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Avoidant Personality Disorder (AvPD)

Avoidant Personality Disorder is characterized by a pattern of lifetime shyness, feeling inadequate or inferior, and extreme sensitivity to rejection or criticism. For a long time, doctors did not make much distinction between avoidant personality disorder and schizoid or dependent personality disorders. But in the last decade, these diagnoses have gotten more refined, and AvPD patients now have more specific diagnostic criteria. Avoidant Personality patients want close relationships but they are afraid of humiliation, or rejection. So these patients establish a distance between themselves and others. AvPD patients will scan their environment looking for possible threats. They are hypersensitive to rejection and criticism and will take small negative remarks to heart, feeling they are inferior and thinking only of their shortcomings. They have low self-esteem and will devalue even the most impressive of their accomplishments. AvPD patients are shy and apprehensive around others, and they often seem sad, lonely, and anxious. Under extreme stress they may talk about feelings of emptiness. Avoidant Personality Disorder patients function at different levels. The patient with the avoidant ‘style’ leads a relatively normal life, while those with the classic ‘avoidant disorder’ struggle to function. The disorder may be hereditary, and has been identified in infants as young as four months of age. It is believed that trauma, emotional or physical abuse, parental anxiety and overprotection can also contribute to AvPD. In studies, the degree of parental rejection among AvPD patients is particularly high. And if parental or family rejection is compounded by peer rejection the patient will be more heavily predisposed toward a personality disorder.

What are the symptoms?

  • Low self-esteem, belief that they are unworthy of successful relationships, self-conscious, lonely, see accomplishments as little or no worth
  • Exhibit little emotion; because of fear that showing emotions makes patient vulnerable to rejection, humiliation. Appears anxious or tense.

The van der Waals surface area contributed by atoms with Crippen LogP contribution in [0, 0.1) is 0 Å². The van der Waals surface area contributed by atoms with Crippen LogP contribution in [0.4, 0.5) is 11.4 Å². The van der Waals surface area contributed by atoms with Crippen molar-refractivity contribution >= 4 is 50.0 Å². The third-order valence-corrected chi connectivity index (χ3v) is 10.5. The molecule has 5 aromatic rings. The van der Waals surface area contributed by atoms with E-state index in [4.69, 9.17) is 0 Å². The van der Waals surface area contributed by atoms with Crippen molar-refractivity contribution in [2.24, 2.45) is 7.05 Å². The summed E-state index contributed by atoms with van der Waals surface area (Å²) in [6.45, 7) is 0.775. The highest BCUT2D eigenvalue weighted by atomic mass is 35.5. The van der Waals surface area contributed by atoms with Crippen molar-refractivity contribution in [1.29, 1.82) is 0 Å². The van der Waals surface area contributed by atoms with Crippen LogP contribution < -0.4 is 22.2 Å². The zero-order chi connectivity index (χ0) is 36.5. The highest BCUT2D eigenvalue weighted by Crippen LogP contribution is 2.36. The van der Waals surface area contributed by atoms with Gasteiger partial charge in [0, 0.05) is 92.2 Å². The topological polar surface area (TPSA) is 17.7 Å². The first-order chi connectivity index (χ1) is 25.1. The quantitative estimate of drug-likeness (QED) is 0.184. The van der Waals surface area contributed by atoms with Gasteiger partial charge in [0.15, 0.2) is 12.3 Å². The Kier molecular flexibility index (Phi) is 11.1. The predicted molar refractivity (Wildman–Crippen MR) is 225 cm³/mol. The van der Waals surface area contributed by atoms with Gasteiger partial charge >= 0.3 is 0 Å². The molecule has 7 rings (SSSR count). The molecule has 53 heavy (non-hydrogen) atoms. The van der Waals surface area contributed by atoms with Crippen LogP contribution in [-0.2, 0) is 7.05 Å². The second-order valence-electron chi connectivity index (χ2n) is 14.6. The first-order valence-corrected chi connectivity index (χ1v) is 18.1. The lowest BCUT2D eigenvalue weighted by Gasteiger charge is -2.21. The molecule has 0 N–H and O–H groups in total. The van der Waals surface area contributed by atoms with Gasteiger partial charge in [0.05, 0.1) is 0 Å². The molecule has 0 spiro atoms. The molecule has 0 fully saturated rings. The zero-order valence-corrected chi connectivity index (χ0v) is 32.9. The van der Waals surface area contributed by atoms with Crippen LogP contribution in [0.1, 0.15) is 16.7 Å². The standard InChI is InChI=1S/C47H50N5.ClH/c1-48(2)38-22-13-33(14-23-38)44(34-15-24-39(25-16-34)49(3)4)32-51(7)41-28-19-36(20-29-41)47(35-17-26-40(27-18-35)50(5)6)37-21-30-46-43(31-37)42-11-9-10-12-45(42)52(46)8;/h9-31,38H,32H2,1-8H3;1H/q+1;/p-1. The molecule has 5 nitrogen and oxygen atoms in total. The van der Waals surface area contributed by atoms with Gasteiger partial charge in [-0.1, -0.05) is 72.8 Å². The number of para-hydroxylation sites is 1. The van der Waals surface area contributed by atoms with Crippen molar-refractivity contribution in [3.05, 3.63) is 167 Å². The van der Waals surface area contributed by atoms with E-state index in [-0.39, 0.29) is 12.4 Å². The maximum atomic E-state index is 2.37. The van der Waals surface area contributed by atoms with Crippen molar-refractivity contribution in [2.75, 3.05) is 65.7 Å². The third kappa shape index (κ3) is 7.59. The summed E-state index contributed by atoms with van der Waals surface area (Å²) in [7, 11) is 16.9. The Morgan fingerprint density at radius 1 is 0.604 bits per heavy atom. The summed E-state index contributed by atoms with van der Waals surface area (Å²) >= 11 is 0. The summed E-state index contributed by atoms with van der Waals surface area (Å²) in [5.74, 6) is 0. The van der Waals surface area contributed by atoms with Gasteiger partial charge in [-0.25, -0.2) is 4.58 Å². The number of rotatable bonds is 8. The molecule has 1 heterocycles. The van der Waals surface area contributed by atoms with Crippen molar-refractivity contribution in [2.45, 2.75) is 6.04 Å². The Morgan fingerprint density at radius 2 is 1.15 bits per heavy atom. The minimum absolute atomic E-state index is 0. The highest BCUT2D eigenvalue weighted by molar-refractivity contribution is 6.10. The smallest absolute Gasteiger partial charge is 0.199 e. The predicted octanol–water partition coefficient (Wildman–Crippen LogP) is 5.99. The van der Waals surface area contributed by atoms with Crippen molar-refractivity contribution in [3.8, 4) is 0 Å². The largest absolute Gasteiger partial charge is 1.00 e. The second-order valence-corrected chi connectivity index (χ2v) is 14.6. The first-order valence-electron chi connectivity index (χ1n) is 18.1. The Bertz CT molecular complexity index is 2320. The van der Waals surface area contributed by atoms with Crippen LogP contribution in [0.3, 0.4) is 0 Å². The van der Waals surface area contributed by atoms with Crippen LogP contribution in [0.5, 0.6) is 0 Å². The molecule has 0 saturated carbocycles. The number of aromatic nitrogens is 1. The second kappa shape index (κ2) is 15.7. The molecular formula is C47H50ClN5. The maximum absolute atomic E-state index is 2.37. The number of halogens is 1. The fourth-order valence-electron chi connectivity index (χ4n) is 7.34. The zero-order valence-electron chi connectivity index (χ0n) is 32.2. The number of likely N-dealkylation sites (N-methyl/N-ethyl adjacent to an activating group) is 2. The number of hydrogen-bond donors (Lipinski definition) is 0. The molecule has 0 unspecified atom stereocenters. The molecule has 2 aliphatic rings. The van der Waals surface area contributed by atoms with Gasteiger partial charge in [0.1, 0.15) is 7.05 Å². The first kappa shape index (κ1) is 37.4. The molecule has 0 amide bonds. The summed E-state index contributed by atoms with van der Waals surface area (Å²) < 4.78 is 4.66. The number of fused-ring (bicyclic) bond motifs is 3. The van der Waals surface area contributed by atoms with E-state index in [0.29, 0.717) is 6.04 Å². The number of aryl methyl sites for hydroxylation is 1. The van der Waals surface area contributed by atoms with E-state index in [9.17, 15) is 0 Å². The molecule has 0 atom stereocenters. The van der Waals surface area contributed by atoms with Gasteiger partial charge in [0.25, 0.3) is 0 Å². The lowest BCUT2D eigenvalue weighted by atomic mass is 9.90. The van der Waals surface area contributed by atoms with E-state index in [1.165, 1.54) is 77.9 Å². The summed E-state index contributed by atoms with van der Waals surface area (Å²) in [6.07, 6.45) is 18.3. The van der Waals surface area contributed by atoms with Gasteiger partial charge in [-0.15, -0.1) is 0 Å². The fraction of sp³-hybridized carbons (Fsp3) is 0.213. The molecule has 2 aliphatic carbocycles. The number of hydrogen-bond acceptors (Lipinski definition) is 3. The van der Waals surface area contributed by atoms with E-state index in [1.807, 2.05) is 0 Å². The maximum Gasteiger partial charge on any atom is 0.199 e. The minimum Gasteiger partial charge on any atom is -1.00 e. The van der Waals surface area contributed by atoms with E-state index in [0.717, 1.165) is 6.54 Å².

• Excessive monitoring of environment to process reactions of other people, not paying attention to the social interaction because of the focus on the other person.
  • Easily hurt by criticism or disapproval
  • Wariness
  • Exaggerate potential difficulties
  • Avoid activities or occupations that involve contact with others
  • Escape into fantasy to express emotion, aggression or impulses that patient feels are otherwise inappropriate or uncomfortable in the real world. Reads, watches TV, daydreams to escape.
  • Tests others to see if they are sincere. People often fail these tests and patient then avoids them because they may reject the patient. Difficult to begin and maintain relationships because of inability to trust.
  • Lots of time and effort making themselves attractive to others, or making sure that their appearance drives others away, dressing in a style of the era when trauma occurred.
  • Having no close friends
  • Reluctance to become involved with people
  • Frequent pauses in speech or speaking slowly, or overly talkative, trying to put people off with, insults to give patient control over how others react to them.
  • Patients are perfectionists and can reject those who do not live up to their standards. Belief that their absence of relationships is not because they are unable to have them, but rather that they do not want to waste their time. Belief that giving to others reduces the energy they have for themselves
  • Shyness, timid behavior or withdrawal in social situations

How is it diagnosed and treated?

To diagnose Avoidant Personality Disorder, doctors will look for a pattern of inhibition, and expressed feelings of inadequacy, and hypersensitivity to criticism. This pattern typically begins by early adulthood and includes four or more of the following signs:

  • Avoids jobs or school activities that involve a lot of interpersonal contact.
  • Shows lack of intimacy and fear of ridicule and embarrassment
  • Poor peer relationships
  • Apprehensive and anxious in social situations
  • Does not get involved with others unless patient is certain they will be liked
  • Reluctant to take personal risk or engage in new activities
  • Conduct problems in school or at work
  • Feels inadequate, incompetent and unappealing

Treatment(s) can include:

  • Psychotherapy
  • Group Therapy
  • Cognitive Behavioral Therapy
  • Assertiveness Training
  • Family Therapy
  • Medications like antidepressants as appropriate

Index of Articles

Statistics

Avoidant Personality Disorder (AvPD) is estimated to affect 4.9 million people (2.4% of the adult population).

Up to 40% of children are said to be ‘shy’ and about 10% of toddlers will exhibit extreme shyness and discomfort around people for some period of time. But these children are not diagnosed with AvPD unless their extreme shyness remains a problem well into the adult years. Men and women are equally likely to suffer from AvPD.

While the prevalence of this disorder in the general population is only between one half and one percent, it is as high as 10% among outpatients seen by physicians. The reason for this discrepancy is that the existence of a personality disorder increases the patient’s likelihood of suffering from other mental disorders and problems (particularly depression and anxiety).

If you are in a crisis please call:
1-800-SUICIDE (784-2433) or
1-800-273-TALK (8255)


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